マンツーマン指導による子どものための日本語教室を展開する、調布市国際交流協会
This month's Close Up features Chofu International Friendship Association (CIFA), which marks its 15th year in promoting international exchange by the effort of citizens. In 2005 (Heisei 17), CIFA started offering Japanese language classes for non-Japanese children in the community and is currently the running Chofu City Municipal School Japanese Classroom, which is more familiarly known as Kodomo Kyoshitsu. The program aims to support children whose mother language is not Japanese to make their school lives easier by offering one-to-one language lessons by experienced volunteer tutors. Toshihiro Masuzawa, Director of CIFA, introduced us to the association's key staff members, Akira Sakuma (Kodomo Kyoshitsu volunteer leader) and Kazuko Amari (volunteer coordinator).
Classroom scene from CIFA’s “Kodomo Kyoshitsu
CIFAに子どものための日本語教室が誕生した経緯を教えてください。
Kazuko Amari supervising a lesson


CIFA has been offering Japanese conversation classes for adults since 1996 (Heisei 8). As the classes began getting participants of children, we came to recognize the need for Japanese classes for children. The Agency for Cultural Affairs just launched a new policy to promote the acquisition of Japanese language among foreign-born children, which also inspired us to eventually open a Japanese class for children in 2005 (Heisei 17). We began with two junior high school students, but the number of students soon grew to 14 to 15 students as more people in the community came to learn about the class by word-of-mouth. In 2008 (Heisei 20), with a commission by the city's Board of Education, we renewed our classes and started a new program, Chofu City Municipal School Japanese Classroom, which we call "Kodomo Kyoshitsu" today. This year, about 30 students from local elementary and junior high schools are participating in the program.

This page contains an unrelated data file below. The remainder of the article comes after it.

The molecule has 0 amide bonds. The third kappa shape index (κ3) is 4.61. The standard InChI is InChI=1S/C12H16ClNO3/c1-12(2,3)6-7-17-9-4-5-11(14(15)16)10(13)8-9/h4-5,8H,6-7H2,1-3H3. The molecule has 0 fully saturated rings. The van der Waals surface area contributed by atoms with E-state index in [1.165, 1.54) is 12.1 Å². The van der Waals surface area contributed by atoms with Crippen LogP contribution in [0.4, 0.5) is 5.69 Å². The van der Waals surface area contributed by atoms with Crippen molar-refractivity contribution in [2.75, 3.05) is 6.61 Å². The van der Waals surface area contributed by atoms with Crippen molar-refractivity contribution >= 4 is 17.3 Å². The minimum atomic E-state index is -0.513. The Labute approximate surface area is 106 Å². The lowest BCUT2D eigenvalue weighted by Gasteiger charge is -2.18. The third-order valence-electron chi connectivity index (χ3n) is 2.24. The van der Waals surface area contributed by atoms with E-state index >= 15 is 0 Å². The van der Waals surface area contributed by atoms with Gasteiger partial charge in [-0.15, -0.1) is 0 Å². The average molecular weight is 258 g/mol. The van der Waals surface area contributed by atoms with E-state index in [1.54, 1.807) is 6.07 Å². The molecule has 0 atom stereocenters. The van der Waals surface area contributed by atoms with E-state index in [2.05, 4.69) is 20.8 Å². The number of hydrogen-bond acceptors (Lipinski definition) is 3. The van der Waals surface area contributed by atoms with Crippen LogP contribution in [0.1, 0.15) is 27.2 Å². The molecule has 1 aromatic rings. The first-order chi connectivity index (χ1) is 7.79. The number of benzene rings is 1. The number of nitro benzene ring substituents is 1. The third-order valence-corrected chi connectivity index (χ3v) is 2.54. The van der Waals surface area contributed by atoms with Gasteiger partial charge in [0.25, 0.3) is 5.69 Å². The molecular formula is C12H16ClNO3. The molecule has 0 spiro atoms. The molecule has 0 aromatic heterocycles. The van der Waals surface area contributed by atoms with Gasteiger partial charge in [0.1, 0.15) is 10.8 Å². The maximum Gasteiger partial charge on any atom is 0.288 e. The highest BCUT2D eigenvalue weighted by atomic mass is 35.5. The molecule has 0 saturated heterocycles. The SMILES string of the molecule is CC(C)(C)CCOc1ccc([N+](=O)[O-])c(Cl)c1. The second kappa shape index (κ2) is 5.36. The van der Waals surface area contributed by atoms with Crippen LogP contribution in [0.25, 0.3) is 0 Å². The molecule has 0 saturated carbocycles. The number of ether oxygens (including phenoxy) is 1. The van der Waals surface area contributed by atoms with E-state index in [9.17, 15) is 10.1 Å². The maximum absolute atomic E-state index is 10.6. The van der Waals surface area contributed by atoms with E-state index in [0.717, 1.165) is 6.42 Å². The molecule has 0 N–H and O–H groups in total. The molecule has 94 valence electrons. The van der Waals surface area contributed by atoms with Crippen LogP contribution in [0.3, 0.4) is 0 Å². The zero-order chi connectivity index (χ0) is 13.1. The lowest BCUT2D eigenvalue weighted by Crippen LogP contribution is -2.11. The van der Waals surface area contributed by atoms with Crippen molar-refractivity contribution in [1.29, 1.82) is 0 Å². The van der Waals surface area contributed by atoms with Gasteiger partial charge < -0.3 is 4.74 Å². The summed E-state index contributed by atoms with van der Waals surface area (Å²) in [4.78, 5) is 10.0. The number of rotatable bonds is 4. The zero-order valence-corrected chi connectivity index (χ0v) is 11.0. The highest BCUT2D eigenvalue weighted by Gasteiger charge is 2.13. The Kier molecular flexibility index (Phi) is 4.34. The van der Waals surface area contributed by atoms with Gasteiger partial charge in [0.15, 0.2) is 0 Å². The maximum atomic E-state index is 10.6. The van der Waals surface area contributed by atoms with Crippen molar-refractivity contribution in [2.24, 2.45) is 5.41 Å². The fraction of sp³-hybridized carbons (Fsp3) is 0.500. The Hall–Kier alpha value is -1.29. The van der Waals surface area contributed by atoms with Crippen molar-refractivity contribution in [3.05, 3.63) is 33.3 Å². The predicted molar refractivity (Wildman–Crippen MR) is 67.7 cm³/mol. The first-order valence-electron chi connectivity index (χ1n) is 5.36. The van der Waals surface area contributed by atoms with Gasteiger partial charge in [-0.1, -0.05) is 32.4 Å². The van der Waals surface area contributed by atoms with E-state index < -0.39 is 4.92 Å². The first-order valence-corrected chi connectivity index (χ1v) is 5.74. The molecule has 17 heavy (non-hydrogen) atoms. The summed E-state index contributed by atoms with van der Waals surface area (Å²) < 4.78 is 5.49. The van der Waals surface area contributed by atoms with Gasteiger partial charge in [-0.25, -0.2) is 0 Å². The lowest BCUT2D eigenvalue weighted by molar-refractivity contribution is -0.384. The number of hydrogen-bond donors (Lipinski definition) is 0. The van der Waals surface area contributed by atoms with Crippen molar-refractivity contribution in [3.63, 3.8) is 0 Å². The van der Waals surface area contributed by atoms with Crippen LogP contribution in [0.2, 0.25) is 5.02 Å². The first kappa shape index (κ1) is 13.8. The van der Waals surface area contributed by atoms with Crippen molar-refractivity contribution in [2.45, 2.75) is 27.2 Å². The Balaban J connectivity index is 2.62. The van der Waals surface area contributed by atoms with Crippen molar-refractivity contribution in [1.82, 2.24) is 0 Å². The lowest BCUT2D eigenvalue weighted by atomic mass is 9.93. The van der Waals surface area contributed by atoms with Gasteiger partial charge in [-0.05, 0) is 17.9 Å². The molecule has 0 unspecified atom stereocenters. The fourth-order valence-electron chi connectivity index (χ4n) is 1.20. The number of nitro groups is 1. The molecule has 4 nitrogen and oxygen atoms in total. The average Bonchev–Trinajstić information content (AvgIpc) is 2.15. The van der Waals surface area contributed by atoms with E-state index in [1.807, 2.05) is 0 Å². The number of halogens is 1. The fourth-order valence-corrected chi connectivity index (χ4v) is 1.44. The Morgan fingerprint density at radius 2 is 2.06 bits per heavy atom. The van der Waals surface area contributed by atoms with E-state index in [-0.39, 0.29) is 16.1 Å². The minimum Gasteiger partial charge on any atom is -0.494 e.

「こども教室」に通ってくるのはどのような子どもたちですか。
A student engrossed in his studies


They are elementary and junior high school students who are either Japanese and have lived in foreign countries before moving back to Japan, or those who are from foreign families living in the community. Because of their limited Japanese language skills, these children often have difficulties in their lives at school. We used to accept the application for the class directly at the CIFA office, but since the program is now sponsored by the city, the application is taken only through their schools to the city's board of education. It is very important that parents as well as school teachers pay close attention to the students' needs in language assistance. Generally, these children quickly pick up daily conversation skills from their classmates, which may appear to us adults that they are doing fine in the classes as well. Therefore, when those students have difficulties in academic work, people often disregard the possible influence of their language skills and instead assume that these kids just don't like to study. Again, it is important that parents and teachers understand their language barriers in academic work and give appropriate support if needed so that they can keep up with the class work. However, it is true that we have not been able to cover all children who need language support. It is also regretful that some students stop coming to the class as they get busy with other schoolwork, club activities, or some situations in the family. I hope that many students continue to study with us until their Japanese language skills are well established.

マンツーマン指導を基本とされているそうですね。
a Direct, one on one teaching by a volunteer